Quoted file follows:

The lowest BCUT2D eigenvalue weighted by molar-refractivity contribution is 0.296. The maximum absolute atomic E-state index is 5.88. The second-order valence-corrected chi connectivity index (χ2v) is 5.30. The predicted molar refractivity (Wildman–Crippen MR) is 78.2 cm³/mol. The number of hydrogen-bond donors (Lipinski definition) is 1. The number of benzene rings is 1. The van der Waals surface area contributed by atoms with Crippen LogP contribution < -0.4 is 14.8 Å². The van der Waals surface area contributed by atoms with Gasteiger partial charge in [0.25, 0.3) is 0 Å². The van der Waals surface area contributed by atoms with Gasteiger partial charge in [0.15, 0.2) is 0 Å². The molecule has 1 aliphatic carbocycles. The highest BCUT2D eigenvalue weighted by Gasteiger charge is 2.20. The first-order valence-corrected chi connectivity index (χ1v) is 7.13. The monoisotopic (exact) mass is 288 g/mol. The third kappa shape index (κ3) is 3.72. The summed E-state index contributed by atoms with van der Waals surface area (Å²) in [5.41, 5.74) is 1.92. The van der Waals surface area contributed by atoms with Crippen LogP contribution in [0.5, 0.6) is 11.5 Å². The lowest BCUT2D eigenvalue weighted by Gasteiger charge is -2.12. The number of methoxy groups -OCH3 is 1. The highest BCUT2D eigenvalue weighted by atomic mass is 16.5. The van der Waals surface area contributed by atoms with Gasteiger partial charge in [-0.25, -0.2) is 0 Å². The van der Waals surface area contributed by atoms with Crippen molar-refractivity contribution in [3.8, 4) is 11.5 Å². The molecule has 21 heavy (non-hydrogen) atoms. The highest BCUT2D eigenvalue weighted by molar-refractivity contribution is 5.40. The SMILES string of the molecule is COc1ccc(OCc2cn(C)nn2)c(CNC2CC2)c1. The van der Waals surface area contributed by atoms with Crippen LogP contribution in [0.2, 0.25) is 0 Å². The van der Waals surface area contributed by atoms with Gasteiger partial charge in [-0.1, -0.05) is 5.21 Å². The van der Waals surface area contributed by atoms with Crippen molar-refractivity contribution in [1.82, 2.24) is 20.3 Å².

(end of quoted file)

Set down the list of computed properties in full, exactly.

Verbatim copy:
The lowest BCUT2D eigenvalue weighted by molar-refractivity contribution is 0.296. The maximum absolute atomic E-state index is 5.88. The second-order valence-corrected chi connectivity index (χ2v) is 5.30. The predicted molar refractivity (Wildman–Crippen MR) is 78.2 cm³/mol. The number of hydrogen-bond donors (Lipinski definition) is 1. The number of benzene rings is 1. The van der Waals surface area contributed by atoms with Crippen LogP contribution < -0.4 is 14.8 Å². The van der Waals surface area contributed by atoms with Gasteiger partial charge in [0.25, 0.3) is 0 Å². The van der Waals surface area contributed by atoms with Gasteiger partial charge in [0.15, 0.2) is 0 Å². The molecule has 1 aliphatic carbocycles. The highest BCUT2D eigenvalue weighted by Gasteiger charge is 2.20. The first-order valence-corrected chi connectivity index (χ1v) is 7.13. The monoisotopic (exact) mass is 288 g/mol. The third kappa shape index (κ3) is 3.72. The summed E-state index contributed by atoms with van der Waals surface area (Å²) in [5.41, 5.74) is 1.92. The van der Waals surface area contributed by atoms with Crippen LogP contribution in [0.5, 0.6) is 11.5 Å². The lowest BCUT2D eigenvalue weighted by Gasteiger charge is -2.12. The number of methoxy groups -OCH3 is 1. The highest BCUT2D eigenvalue weighted by atomic mass is 16.5. The van der Waals surface area contributed by atoms with Gasteiger partial charge in [-0.25, -0.2) is 0 Å². The van der Waals surface area contributed by atoms with Crippen molar-refractivity contribution in [3.8, 4) is 11.5 Å². The molecule has 21 heavy (non-hydrogen) atoms. The highest BCUT2D eigenvalue weighted by molar-refractivity contribution is 5.40. The SMILES string of the molecule is COc1ccc(OCc2cn(C)nn2)c(CNC2CC2)c1. The van der Waals surface area contributed by atoms with Crippen LogP contribution in [0.2, 0.25) is 0 Å². The van der Waals surface area contributed by atoms with Gasteiger partial charge in [-0.1, -0.05) is 5.21 Å². The van der Waals surface area contributed by atoms with Crippen molar-refractivity contribution in [1.82, 2.24) is 20.3 Å².